You may not think that the Dave Matthews Band and Jazz would have anything in common, but you’d be wrong. Jeff Coffin, three-time Grammy award winner with Bela Fleck & the Flecktones, has played saxophone with the Dave Matthews Band since 2008. He also has an impressive solo project, Jeff Coffin and the Mut’et, featuring an all-star group of musicians: Roy “Futureman” Wooten: drums (Bela Fleck & the Flectones, 5-time Grammy winner), Felix Pastorius: electric bass (Yellowjackets, son of bass legend Jaco Pastorius) Bill Fanning: trumpet and space trumpet (George Garzone, Maria Schneider, George Russell), Chris “The Pianimator” Walters: keys (JD Souther).
On the evening of Oct. 8, Coffin and his group came to the Ford Center to perform with the University’s premier jazz ensemble, The Mississippians. Under the direction of Michael Worthy the group was selected to perform at the 2012 National Conference of the Jazz Education Network.
Worthy said of the experience, “We really enjoyed getting to know Jeff’s musical personality through his compositions in preparation for this concert. Jeff and his bandmates were so open and willing to share their insights with us over the two days they were on campus; we have a lot of information to carry forward that will help us maximize our potential. I know that every student involved got something that will stick forever!”
The first set featured the collaboration of Coffin and The Mississippians. An energetic and spirited performance by all captivated the audience, leading to much applause and the occasional ‘woot woot.’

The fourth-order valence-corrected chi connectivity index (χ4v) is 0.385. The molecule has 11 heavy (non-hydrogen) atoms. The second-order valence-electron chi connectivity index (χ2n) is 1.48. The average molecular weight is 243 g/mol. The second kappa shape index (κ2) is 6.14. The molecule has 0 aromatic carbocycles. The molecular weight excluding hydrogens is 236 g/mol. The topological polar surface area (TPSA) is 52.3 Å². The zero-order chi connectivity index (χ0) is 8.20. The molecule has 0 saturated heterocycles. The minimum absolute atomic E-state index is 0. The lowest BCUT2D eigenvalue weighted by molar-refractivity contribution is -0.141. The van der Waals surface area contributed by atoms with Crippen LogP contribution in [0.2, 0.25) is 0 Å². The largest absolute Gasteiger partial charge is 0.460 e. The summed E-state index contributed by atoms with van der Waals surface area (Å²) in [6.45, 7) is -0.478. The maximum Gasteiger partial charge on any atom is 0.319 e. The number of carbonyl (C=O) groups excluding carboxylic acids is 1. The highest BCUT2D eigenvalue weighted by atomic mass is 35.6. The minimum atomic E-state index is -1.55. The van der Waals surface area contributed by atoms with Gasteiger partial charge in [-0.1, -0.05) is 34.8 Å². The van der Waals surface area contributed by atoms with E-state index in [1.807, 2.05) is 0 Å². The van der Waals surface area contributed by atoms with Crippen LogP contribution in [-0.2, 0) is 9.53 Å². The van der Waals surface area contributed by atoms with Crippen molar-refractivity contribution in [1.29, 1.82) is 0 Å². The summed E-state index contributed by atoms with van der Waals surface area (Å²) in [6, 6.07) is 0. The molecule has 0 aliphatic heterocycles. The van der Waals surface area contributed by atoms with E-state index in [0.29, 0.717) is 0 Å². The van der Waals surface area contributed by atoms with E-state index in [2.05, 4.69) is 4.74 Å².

Appropriate for the location, the composition titled Sweet Magnolia echoed of the classic Summertime by George Gershwin. Coffin recounted writing the piece and sharing with a fellow musician from the north, who did not know the sweet smell of a magnolia blossom. After hearing the piece, I’m sure he could at least relate to the experience a bit better. Each member of The Mississippians had a solo, with Coffin bringing the show to an end in grand fashion.
After a brief intermission, Coffin returned with his group, The Mut’et. The talent on stage was astounding. The blend of the instruments, combined with the tension created through their unique style of pushing the boundaries of 4/4 time. Watching Roy “Futureman” Wooten in a drumming trance, while shards of wood and sweat fly in the air, brought a smile to your face before you realized it. The audience were literally on the edge of their seats.
By Sarah Beth Wiley, HottyToddy.com
Photos by Hugh Jones